The punting strategy deserves some credit. Namely, it achieved its primary goal: to allow public support for same-sex marriage to build before the Court took a decisive position on the issue. The strategy also had significant costs, though, including prolonging the nation’s bitter culture war over same-sex marriage and inflicting significant anguish on the gay community. Beyond that, the strategy exposes some of the structural and political elements of the U.S. constitutional system that have made it harder to advance gay rights at home than abroad.
Supreme Court Justice Ruth Bader Ginsburg, a reliable vote on gay rights, all but revealed the Supreme Court’s strategy of punting on gay marriage in a 2013 “public conversation” at the University of Chicago Law School. She argued that the Court had gone “too far” with Roe v. Wade and that in doing so, “the Court had given opponents of access to abortion a target to aim at relentlessly.” She added: “Roe was too sweeping . . . [and the ruling] seemed to have stopped the momentum that was on the side of change.” In a follow-up remark that many interpreted as a road map for how the Court was approaching same-sex marriage, she noted that when it came to divisive social issues, “judicial restraint” could be a more effective approach than expansive decisions. “The Court can put its stamp of approval on the side of change and let that change develop in the political process,” she said.
It is hard to disagree with the Supreme Court’s political calculations in approaching same-sex marriage. For starters, the Court’s punting on same-sex marriage did not stall progress on the issue. Just prior to the decision, same-sex marriage was already legal in 37 states, covering almost 70 percent of the American public. About half of those states gained same-sex marriage after the Court struck down the Defense of Marriage Act (DOMA) in 2013. Congress passed that law with veto-proof majorities in 1996 in a fit of homophobic panic ensuing from a 1993 ruling by the Supreme Court of Hawaii that excluding same-sex couples from marriage was a violation of the state’s constitution, to prevent the federal government from recognizing same-sex marriage. Although the DOMA decision, United States v. Windsor, did not make same-sex marriage a constitutional right, it opened the way for a cascade of lower court rulings declaring same-sex marriage bans unconstitutional. Because of this, Obergefell will likely prevent a Roe-like backlash, although it is unlikely that same-sex marriage will vanish from the culture wars.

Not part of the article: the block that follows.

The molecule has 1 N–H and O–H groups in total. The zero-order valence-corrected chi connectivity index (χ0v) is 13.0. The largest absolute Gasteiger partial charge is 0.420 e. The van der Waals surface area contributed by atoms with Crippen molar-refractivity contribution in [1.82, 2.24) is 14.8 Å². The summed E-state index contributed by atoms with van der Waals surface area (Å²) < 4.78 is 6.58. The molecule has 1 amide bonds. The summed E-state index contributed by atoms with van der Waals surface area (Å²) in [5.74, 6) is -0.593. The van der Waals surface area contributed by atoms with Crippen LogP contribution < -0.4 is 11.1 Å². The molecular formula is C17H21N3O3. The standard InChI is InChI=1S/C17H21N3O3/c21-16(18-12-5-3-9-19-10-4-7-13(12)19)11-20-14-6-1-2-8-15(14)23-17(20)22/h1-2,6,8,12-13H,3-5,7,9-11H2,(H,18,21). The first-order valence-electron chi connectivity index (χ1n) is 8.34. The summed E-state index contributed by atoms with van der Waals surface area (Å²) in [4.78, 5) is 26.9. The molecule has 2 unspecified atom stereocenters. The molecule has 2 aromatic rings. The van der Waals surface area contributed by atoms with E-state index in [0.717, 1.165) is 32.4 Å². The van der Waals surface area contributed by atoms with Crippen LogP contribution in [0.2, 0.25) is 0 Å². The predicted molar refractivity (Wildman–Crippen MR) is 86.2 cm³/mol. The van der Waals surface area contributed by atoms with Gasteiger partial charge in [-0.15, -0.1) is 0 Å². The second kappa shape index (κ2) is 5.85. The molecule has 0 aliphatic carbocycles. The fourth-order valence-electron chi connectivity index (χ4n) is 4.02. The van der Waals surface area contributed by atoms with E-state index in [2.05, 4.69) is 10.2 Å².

But the price of the Court’s punting has been almost unbearable for some, and this needs to be acknowledged. The strategy not only delayed the arrival of marriage equality in the United States relative to other liberal democracies, it also allowed for offenses and injuries against the gay community not seen abroad, including some 30 state referendums that put the right to marriage for same-sex couples to the whim of the majority and the rise of a seemingly incomprehensible patchwork of same-sex marriage laws across the United States. Until Obergefell was decided, same-sex marriage was allowed in Illinois but not in Michigan, in Oklahoma but not in Texas, and in some but not all system of same-sex marriage laws placed on gay couples is woven into the heartbreaking story behind Obergefell. John Obergefell married John Arthur, his terminally ill partner, in Maryland, but when they returned to their home state of Ohio, the government refused to recognize Obergefell as the legitimate surviving spouse, which provoked the lawsuit that bears his name.
The U.S. Supreme Court’s maneuvering around the issue of same-sex marriage reveals elements in the U.S. constitutional system that make it hard for the Supreme Court to unequivocally advance gay rights.It is also worth noting that although compelling, the analogy between gay marriage and abortion is something of a red herring. Not surprisingly, the analogy is most often raised by foes of the gay community, such as the National Organization for Marriage and the Family Research Council. Both organizations have already pledged to launch a Roe-like assault upon the same-sex marriage ruling. It is hard to see such an effort succeeding, though. While public opinion data on gay marriage continue to climb in the direction of approval—currently over 60 percent, having grown by a 20-point span within the last ten years alone—public sentiment on abortion remains split down the middle since Roe was decided in 1973. Opinion polls also make it clear that the public does not see abortion and gay marriage as having the same moral weight. Many devoted Catholics and evangelicals see gay marriage as an attack on marriage itself, but others draw a distinction between the two, by reasoning that whereas gay marriage is just two people getting married, abortion is a matter of life and death.